there’s also the
nixos-rebuild build-vm and
nixos-rebuild build-vm-with-bootloader if you want to sanity check a configuration.
Build a script that starts a NixOS virtual machine with the desired configuration. It
leaves a symlink result in the current directory that points (under result/bin/
run-hostname-vm) at the script that starts the VM. Thus, to test a NixOS configuration in
a virtual machine, you should do the following:
$ nixos-rebuild build-vm
The VM is implemented using the qemu package. For best performance, you should load the
kvm-intel or kvm-amd kernel modules to get hardware virtualisation.
The VM mounts the Nix store of the host through the 9P file system. The host Nix store is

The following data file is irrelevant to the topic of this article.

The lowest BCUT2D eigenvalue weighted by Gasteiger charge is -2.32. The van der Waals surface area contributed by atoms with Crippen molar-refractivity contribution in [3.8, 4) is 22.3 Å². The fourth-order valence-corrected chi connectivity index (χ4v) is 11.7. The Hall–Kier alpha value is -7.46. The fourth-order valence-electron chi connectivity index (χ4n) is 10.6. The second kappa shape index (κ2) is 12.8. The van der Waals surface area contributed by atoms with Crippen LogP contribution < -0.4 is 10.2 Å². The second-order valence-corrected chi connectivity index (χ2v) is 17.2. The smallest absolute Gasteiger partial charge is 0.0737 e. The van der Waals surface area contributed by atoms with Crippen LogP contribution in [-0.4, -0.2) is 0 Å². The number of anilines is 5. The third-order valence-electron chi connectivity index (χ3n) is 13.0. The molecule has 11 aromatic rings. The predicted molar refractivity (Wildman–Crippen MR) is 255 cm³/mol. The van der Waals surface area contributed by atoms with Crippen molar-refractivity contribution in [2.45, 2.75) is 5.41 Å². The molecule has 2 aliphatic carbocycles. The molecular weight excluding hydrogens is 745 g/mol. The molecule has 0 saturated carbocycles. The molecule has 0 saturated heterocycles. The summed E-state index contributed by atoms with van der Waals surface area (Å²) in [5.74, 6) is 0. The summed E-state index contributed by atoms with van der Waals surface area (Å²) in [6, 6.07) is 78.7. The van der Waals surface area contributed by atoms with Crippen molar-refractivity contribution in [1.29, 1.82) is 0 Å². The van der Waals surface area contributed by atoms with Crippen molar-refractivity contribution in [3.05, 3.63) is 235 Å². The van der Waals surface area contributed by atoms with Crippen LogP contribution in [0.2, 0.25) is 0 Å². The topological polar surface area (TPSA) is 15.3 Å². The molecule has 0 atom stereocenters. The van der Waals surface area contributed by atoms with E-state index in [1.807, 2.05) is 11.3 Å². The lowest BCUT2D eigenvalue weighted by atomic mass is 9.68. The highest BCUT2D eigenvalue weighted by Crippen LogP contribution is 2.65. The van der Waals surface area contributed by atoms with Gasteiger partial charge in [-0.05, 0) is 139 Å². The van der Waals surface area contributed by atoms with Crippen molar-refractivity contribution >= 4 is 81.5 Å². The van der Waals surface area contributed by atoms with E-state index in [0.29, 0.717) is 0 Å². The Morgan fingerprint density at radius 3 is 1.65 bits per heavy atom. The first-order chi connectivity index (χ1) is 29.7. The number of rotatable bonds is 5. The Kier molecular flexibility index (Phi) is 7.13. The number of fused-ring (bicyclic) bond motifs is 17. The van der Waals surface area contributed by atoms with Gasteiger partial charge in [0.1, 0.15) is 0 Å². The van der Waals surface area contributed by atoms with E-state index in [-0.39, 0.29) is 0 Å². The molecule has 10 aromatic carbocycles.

read-only, so Nix commands that modify the Nix store will not work in the VM. This
includes commands such as nixos-rebuild; to change the VM’s configuration, you must halt
the VM and re-run the commands above.
The VM has its own ext3 root file system, which is automatically created when the VM is
first started, and is persistent across reboots of the VM. It is stored in
Like build-vm, but boots using the regular boot loader of your configuration (e.g., GRUB
1 or 2), rather than booting directly into the kernel and initial ramdisk of the system.
This allows you to test whether the boot loader works correctly. However, it does not
guarantee that your NixOS configuration will boot successfully on the host hardware
(i.e., after running nixos-rebuild switch), because the hardware and boot loader
configuration in the VM are different. The boot loader is installed on an automatically
generated virtual disk containing a /boot partition, which is mounted read-only in the
obviously some limitations compared to bare metal, but I would still say low risk.